Why Marvel, why did you sell out to Disney?

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Provided by 'Daniel y go' via Flickr

Provided by 'Daniel y go' via Flickr

It is a dark day in comic book history my friends. In an unprecedented move Marvel has officially been bought out by Disney in a 4 billion dollar deal that has turned the franchise over to the Walt Disney Corporation. The news has hit the presses in a mixture of reactions. What does this mean for the future of Marvel? Will Disney uphold the great legacy that brought us some of the greatest super-heroes and villains?

Disney’s recent acquisition sets fear in the comic book lovers heart and makes us quiver at the thought of anything furry and cuddly invading the world of guns, bombs, superhero beat-downs, and all that is great in Marvel.

The words together present an oxymoron in itself. Much like summer school, and non-alcoholic beer, Marvel and Disney have joined the echelons of ultimate oxymorons. The two companies are so different in ideals and content that one would think they could never co-exist, let alone work together. Four-billion dollars later, the once unthinkable became possible, and the shocking news struck fear into the heart of comic book fans everywhere.

How can Iron Man be Iron Man, when he’s wielding anti-air love missiles, rather than explosive armor piercing tips? How can Hulk smash when his fists are made of gummy bears? Although blown out of context, the message is clear.

Disney isn’t known for its hard-hitting, deeply rooted story lines and intense characters. Instead it is most notably associated to lovable cuddly characters and the happiest place on earth. Who wants happiness in their comics and comic book movies? We want uninhibited violence, sex, drug use, villains that can rival the greatest of dictators, and most of all ass-kicking plots. Disney can’t bring that, they are too inhibited by their corporate binds that will keep this sense of carnage brought by Marvel down with it.

Although recent comic books to movie renderings have been disappointing in totality, they still have a sense of what Marvel is all about. Disney knows nothing of the comic book world other then it is ranking in some serious profits in its recent endeavors.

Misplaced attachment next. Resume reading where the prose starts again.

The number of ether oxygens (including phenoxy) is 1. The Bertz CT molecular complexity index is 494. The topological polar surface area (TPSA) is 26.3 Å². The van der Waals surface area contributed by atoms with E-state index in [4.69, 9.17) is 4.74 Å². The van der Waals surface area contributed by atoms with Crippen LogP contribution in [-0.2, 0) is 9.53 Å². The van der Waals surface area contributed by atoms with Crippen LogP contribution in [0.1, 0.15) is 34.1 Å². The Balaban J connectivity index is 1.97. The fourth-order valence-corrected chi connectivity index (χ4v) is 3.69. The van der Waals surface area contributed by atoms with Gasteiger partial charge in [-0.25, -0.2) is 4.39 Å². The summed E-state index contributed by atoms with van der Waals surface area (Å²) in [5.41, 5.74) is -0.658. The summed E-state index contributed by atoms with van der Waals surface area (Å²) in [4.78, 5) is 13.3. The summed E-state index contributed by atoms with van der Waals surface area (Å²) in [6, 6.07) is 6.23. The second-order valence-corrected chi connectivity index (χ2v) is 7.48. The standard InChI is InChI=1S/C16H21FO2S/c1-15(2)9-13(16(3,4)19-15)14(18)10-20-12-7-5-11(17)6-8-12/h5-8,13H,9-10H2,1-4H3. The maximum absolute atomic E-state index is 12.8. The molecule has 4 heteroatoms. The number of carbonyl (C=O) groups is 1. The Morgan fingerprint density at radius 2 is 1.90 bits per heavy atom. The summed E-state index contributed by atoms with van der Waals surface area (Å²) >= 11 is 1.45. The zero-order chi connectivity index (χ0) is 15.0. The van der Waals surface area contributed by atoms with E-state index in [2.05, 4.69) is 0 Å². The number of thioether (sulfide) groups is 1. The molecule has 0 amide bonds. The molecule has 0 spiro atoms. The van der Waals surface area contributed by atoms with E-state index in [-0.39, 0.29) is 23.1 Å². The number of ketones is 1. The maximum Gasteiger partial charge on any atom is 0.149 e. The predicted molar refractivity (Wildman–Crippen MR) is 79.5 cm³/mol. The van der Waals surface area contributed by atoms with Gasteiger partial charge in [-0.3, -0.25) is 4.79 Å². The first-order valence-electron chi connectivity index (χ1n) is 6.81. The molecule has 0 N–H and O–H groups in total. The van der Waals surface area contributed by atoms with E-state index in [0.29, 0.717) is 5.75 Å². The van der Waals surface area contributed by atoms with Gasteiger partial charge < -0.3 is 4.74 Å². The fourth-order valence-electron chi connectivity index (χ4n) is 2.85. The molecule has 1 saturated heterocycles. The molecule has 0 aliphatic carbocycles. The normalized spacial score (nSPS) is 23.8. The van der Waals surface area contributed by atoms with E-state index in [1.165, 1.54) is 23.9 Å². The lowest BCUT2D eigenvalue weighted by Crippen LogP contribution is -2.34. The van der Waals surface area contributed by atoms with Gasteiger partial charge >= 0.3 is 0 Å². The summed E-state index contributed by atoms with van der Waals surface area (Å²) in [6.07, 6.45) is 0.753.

Mickey Mouse cannot replace Batman, Jafar isn’t a Joker, and Goofy cannot be a Riddler. Disney has no sense of the comic book world. Just because Disney has the capability to purchase the franchise, doesn’t mean they have any sense of what the comic book world is all about. The move will undoubtedly bring a tidal wave of scrutiny and discontent among fans.

Marvel must realize they just essentially sold the soul of their company for economic gain. Disney has always been a powerhouse and proved themselves worthy in the loving, laughable movies. They have not proven an inkling of evidence that they can pull off a powerful, intense comic, or comic book movie.

From this merging of two into one, the comics that we loved, and the movies that were made from them will end as we know it. Not end in a sense of production and availability, but it will lack what made them great. Disney with its corporate conglomeration will take out the trash, and put a more pleasing, viewer friendly Marvel.

The tears should be rolling down your cheeks at this point, the thought of Disney coming in and throwing the proverbial flower into the Marvel pool is sickening. Marvel you broke our hearts, and Disney we continue to hate you for your desecration of the most hallowed of grounds.

If you disappoint the world the upheaval will be one of epic proportion. When making the next Marvel movie, or comic book you better keep in mind that the audience isn’t Twilight fanatics, but violence loving, sex craving, beer drinking, die hard comic fans that will be watching what you put out. So loosen that corporate belt, and take it like a man when you get the spanking of a lifetime for your defilement of Marvel. On the other hand, you could loosen that pseudo “corporate belt” and pump out something great that will make the buyout less of a warning flag, and more of a new age of better comics, and paper to film renderings that we can look forward to.


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